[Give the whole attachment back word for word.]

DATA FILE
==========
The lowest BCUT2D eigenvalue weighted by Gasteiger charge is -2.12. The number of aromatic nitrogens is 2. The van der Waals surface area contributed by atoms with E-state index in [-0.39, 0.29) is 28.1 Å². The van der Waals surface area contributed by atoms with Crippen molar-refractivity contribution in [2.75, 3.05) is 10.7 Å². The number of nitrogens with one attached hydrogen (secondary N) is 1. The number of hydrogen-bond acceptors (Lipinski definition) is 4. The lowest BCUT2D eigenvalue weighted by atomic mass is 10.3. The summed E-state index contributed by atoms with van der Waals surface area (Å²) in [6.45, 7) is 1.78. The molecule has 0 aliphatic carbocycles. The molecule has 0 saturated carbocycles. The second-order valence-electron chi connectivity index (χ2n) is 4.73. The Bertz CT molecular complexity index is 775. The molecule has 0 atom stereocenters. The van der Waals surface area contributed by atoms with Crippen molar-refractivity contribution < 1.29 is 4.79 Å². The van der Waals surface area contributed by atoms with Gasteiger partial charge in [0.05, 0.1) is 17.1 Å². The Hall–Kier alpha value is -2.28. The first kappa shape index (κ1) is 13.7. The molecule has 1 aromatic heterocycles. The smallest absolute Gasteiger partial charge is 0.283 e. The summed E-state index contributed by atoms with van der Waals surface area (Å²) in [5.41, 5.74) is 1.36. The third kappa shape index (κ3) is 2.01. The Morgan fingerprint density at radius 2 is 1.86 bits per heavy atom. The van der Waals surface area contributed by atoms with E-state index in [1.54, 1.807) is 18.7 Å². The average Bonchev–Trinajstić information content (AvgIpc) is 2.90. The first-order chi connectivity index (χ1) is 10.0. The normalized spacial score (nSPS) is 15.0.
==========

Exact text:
The lowest BCUT2D eigenvalue weighted by Gasteiger charge is -2.12. The number of aromatic nitrogens is 2. The van der Waals surface area contributed by atoms with E-state index in [-0.39, 0.29) is 28.1 Å². The van der Waals surface area contributed by atoms with Crippen molar-refractivity contribution in [2.75, 3.05) is 10.7 Å². The number of nitrogens with one attached hydrogen (secondary N) is 1. The number of hydrogen-bond acceptors (Lipinski definition) is 4. The lowest BCUT2D eigenvalue weighted by atomic mass is 10.3. The summed E-state index contributed by atoms with van der Waals surface area (Å²) in [6.45, 7) is 1.78. The molecule has 0 aliphatic carbocycles. The molecule has 0 saturated carbocycles. The second-order valence-electron chi connectivity index (χ2n) is 4.73. The Bertz CT molecular complexity index is 775. The molecule has 0 atom stereocenters. The van der Waals surface area contributed by atoms with Crippen molar-refractivity contribution < 1.29 is 4.79 Å². The van der Waals surface area contributed by atoms with Gasteiger partial charge in [0.05, 0.1) is 17.1 Å². The Hall–Kier alpha value is -2.28. The first kappa shape index (κ1) is 13.7. The molecule has 1 aromatic heterocycles. The smallest absolute Gasteiger partial charge is 0.283 e. The summed E-state index contributed by atoms with van der Waals surface area (Å²) in [5.41, 5.74) is 1.36. The third kappa shape index (κ3) is 2.01. The Morgan fingerprint density at radius 2 is 1.86 bits per heavy atom. The van der Waals surface area contributed by atoms with E-state index in [1.54, 1.807) is 18.7 Å². The average Bonchev–Trinajstić information content (AvgIpc) is 2.90. The first-order chi connectivity index (χ1) is 10.0. The normalized spacial score (nSPS) is 15.0.